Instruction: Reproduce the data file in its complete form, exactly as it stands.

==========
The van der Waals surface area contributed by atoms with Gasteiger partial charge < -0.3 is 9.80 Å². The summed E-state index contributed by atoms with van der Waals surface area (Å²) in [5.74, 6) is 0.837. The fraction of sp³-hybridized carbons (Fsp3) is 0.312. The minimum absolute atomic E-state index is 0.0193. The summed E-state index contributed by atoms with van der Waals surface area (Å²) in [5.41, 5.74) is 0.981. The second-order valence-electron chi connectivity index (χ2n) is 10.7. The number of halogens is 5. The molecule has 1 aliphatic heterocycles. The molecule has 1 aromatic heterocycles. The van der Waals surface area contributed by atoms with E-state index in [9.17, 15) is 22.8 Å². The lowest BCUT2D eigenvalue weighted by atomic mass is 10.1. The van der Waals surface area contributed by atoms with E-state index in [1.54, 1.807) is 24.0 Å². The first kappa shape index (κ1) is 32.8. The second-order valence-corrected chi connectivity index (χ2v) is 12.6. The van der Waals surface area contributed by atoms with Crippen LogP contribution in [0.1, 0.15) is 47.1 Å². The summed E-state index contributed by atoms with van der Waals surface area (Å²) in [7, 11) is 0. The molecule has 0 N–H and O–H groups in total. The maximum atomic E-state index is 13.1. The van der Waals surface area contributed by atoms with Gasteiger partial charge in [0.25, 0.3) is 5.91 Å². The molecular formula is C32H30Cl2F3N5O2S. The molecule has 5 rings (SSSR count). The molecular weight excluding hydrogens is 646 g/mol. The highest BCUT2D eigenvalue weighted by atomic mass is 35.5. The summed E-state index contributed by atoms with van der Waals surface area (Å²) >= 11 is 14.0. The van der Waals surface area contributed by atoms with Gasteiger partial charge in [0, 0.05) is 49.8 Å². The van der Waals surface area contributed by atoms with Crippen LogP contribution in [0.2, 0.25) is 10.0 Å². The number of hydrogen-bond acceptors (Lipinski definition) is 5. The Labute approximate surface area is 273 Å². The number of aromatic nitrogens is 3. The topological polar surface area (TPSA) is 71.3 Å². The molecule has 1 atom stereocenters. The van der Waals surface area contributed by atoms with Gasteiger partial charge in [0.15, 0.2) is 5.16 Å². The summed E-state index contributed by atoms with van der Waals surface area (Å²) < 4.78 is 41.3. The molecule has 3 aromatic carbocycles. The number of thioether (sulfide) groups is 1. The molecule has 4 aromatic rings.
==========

The van der Waals surface area contributed by atoms with Gasteiger partial charge < -0.3 is 9.80 Å². The summed E-state index contributed by atoms with van der Waals surface area (Å²) in [5.74, 6) is 0.837. The fraction of sp³-hybridized carbons (Fsp3) is 0.312. The minimum absolute atomic E-state index is 0.0193. The summed E-state index contributed by atoms with van der Waals surface area (Å²) in [5.41, 5.74) is 0.981. The second-order valence-electron chi connectivity index (χ2n) is 10.7. The number of halogens is 5. The molecule has 1 aliphatic heterocycles. The molecule has 1 aromatic heterocycles. The van der Waals surface area contributed by atoms with E-state index in [9.17, 15) is 22.8 Å². The lowest BCUT2D eigenvalue weighted by atomic mass is 10.1. The van der Waals surface area contributed by atoms with E-state index in [1.54, 1.807) is 24.0 Å². The first kappa shape index (κ1) is 32.8. The second-order valence-corrected chi connectivity index (χ2v) is 12.6. The van der Waals surface area contributed by atoms with Crippen LogP contribution in [0.1, 0.15) is 47.1 Å². The summed E-state index contributed by atoms with van der Waals surface area (Å²) in [7, 11) is 0. The molecule has 0 N–H and O–H groups in total. The maximum atomic E-state index is 13.1. The van der Waals surface area contributed by atoms with Gasteiger partial charge in [0.25, 0.3) is 5.91 Å². The molecular formula is C32H30Cl2F3N5O2S. The molecule has 5 rings (SSSR count). The molecular weight excluding hydrogens is 646 g/mol. The highest BCUT2D eigenvalue weighted by atomic mass is 35.5. The summed E-state index contributed by atoms with van der Waals surface area (Å²) >= 11 is 14.0. The van der Waals surface area contributed by atoms with Gasteiger partial charge in [0, 0.05) is 49.8 Å². The van der Waals surface area contributed by atoms with Crippen LogP contribution in [0.2, 0.25) is 10.0 Å². The number of hydrogen-bond acceptors (Lipinski definition) is 5. The Labute approximate surface area is 273 Å². The number of aromatic nitrogens is 3. The topological polar surface area (TPSA) is 71.3 Å². The molecule has 1 atom stereocenters. The van der Waals surface area contributed by atoms with Gasteiger partial charge in [0.15, 0.2) is 5.16 Å². The summed E-state index contributed by atoms with van der Waals surface area (Å²) < 4.78 is 41.3. The molecule has 3 aromatic carbocycles. The number of thioether (sulfide) groups is 1. The molecule has 4 aromatic rings.